Understanding the process of how property will be distributed after death can assist one’s decisions about planning. If one chooses a living trust, the successor trustee will receive the titles to property. If a will has been created, it is likely that the executor will handle estate and probate administration. In Florida, people may be wondering more about probate and how it affects the administration of an estate.
What is probate, exactly? Probate is a court process that is overseen by a judge. The executor, if there was a will — or the interested person, if no will was written — will file the petition to become the administrator of the estate.
Once the petition has been filed in the local newspaper, the creditors will be able to step forward and make any claims against the estate for debts owed. When the debts are paid, the administrator will then be able to distribute the assets that remain, according to the will or to the laws of the state. A relatively smooth probate process can be expected to last anywhere from 18-24 months.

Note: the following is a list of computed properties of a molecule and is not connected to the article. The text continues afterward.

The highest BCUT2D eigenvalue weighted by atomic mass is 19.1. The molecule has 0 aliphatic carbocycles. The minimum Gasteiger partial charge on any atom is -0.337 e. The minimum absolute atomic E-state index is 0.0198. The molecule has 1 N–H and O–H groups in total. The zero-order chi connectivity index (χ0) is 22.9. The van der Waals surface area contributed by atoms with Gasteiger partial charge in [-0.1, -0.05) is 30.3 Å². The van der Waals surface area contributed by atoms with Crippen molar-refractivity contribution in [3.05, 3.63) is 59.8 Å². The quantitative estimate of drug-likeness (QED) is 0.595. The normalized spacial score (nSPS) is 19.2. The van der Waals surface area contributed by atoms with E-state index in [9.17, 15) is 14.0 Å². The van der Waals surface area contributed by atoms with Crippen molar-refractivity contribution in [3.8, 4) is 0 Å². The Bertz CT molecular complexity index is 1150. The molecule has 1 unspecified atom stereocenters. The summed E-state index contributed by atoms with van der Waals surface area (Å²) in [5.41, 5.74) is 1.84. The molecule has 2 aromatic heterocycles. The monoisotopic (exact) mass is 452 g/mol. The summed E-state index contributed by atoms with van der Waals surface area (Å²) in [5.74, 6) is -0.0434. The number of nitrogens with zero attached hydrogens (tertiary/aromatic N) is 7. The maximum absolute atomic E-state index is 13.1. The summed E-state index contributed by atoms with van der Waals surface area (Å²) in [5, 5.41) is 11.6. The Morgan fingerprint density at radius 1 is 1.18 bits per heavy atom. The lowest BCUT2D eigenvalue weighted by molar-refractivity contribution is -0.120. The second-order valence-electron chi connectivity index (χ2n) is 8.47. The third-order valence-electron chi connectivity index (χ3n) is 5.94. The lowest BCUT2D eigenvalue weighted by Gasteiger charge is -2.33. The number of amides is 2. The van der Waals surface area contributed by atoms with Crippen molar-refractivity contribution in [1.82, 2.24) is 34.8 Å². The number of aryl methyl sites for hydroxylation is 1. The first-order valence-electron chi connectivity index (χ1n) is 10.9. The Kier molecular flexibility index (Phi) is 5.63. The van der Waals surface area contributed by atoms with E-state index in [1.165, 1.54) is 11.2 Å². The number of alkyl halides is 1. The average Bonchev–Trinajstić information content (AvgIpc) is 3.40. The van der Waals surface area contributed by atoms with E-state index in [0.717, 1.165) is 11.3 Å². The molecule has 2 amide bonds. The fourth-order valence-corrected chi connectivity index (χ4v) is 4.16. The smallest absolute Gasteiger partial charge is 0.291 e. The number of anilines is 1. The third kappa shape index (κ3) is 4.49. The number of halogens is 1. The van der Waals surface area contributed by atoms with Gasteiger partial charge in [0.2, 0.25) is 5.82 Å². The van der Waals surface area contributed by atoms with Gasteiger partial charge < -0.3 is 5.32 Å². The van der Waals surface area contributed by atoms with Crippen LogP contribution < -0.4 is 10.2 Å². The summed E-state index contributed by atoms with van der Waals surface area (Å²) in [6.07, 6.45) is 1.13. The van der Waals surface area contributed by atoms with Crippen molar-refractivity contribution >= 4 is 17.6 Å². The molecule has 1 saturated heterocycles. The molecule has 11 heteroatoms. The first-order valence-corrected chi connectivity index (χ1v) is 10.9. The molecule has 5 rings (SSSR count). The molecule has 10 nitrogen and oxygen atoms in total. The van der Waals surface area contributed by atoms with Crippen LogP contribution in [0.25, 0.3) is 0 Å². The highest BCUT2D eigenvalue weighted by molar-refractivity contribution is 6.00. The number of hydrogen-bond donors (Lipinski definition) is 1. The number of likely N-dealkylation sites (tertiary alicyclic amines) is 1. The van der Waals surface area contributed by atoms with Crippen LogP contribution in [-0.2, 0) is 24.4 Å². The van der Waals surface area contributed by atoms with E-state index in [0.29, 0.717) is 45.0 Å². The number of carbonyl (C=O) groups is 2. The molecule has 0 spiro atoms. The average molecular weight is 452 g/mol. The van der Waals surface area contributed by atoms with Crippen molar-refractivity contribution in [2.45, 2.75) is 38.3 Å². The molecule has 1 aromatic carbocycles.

The length of floridaelderlaw.net/Probate-Estate-Ancillary-Administrations/”>probate administration has made the living trust popular with some, as it can avoid the lengthy turnaround time, public announcements and judges. Instead of probate, simple transfer documents are filed. In Florida, there are pros and cons to each type of estate structure. A person beginning the process of estate planning may choose to consult an experienced lawyer for more in-depth advice on the specific individual’s circumstances.
Source: pasadenajournal.com, “Probate – An Overview”, Marlene S Cooper, Dec. 6, 2017